We are very proud to have added Llamas to Spring Farm in the Spring of 2015 from Italy! We now have seven llamas on the farm – three adult females (Suada, Mandola and Sophia). We have four male llamas – Merlin and Isaac are both two – and Father Ted is one. In 2020, Sophia gave us another male baby llama who we have named Senor Snoopy. For 2021, we are expecting 2 baby llamas from Mandola and Sophia. Mandola has just given birth to a beautiful white baby girl who we have christened Mystic Meg…we await Sophia’s cria with interest!
The three adult female llamas are Suada, Mandola and Sophia. They are “woolly” llamas and are very striking in their appearance. We normally (with our alpacas) use the same initial for all babies born each year, but we decided that with our llamas we would name the babies by the same initial as their mum’s. In 2018, Suada wasn’t pregnant but Mandola had a male cria who we have called Merlin. Suada’s daughter Sophia gave birth to Father Ted in 2019 and Senor Snoopy in 2020. You may have noticed that the naming system has now gone out of the window. When Sophia gave birth in 2019, I christened her cria Shadow. The “ladies” on the farm decided this was a bit behind the times and changed it to Stormzy. After a couple of days this changed again to Slim Shady. It was then pointed out that the cria looked a bit like a vicar…so hence Father Ted. When you meet him, you will know why!
Woolly llamas can have light, medium, or heavy fleeces (which refers to the relative abundance of fibre) with minimal locking, curl, or crimp (crimp is highly valued in alpaca fiber). Their fleece, when several inches long, shows considerable “loft,” or fluffiness, and is not as slick or shiny as silky or suri llamas.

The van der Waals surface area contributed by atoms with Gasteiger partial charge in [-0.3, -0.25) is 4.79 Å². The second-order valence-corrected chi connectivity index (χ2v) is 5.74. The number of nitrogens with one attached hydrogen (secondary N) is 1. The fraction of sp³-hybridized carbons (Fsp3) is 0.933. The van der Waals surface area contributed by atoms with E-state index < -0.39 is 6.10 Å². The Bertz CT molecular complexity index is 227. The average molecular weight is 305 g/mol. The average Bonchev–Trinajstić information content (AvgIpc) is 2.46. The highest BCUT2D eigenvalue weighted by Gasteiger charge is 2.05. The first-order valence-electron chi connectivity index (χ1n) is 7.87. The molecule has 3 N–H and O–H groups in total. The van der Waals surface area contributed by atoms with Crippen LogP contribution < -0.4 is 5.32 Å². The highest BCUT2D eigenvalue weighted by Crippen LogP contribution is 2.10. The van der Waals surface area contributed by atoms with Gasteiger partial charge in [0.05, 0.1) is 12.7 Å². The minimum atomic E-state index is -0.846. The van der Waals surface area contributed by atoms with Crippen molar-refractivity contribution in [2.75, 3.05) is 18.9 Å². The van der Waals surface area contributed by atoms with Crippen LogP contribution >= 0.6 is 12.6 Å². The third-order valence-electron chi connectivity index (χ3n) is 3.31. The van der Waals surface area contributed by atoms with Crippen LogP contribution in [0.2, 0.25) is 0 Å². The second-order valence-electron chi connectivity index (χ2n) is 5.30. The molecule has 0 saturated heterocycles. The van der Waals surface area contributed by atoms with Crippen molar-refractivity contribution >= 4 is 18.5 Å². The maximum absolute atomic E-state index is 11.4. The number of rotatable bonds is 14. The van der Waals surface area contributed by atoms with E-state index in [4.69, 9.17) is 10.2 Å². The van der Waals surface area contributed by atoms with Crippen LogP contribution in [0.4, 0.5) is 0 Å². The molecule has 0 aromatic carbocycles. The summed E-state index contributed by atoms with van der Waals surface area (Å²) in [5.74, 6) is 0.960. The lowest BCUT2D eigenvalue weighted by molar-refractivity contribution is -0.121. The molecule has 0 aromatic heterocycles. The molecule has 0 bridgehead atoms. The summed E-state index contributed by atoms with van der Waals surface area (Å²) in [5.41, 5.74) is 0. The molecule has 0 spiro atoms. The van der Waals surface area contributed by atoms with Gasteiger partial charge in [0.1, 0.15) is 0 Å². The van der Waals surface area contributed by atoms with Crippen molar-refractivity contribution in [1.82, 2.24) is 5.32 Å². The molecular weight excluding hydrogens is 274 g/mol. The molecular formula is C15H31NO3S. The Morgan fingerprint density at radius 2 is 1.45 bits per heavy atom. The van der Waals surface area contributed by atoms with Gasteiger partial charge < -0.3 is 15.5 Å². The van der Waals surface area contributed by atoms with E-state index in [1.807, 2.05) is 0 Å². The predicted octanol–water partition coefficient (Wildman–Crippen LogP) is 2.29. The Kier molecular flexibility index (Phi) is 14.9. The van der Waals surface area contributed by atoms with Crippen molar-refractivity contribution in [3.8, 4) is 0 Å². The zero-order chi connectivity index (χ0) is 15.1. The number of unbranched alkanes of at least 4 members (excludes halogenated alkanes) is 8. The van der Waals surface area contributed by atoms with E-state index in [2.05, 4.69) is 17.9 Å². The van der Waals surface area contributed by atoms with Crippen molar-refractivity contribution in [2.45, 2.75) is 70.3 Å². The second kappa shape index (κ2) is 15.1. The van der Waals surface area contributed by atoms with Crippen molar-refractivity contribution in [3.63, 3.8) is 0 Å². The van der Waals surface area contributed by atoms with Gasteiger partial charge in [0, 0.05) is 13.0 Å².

There are also silky llamas which have some curl to their hair, which is finer, shinier, and tends to form locks, with less loft to the fleece than woolly’s. Unfortunately, these characteristics seem to catch and hold more pasture debris than classic or woolly llamas, especially when they are not sheared, or only barrel sheared (a popular style), for several years. The curl and locks tend to disappear when they are cleaned and groomed for showing.
We have been training our new llama arrivals and now offer walks most days with two of: Merlin, Isaac and Father Ted. They are three years old now and are already much bigger than adult alpacas. They are gentle giants and are perhaps better suited to walking with guests as llamas have been bred for thousands of years to walk alongside man.
We normally take two llamas on each walk so if you are particularly keen to walk a llama (or not) – please let us know.
LLAMA PRESS!!! On boxing Day 2015 Shaun the Sheep encountered some new arrivals in The Farmer’s Llamas. For a sneak view try:
And then come and visit our amazing Llamas and even take them for a walk (with or without alpacas)!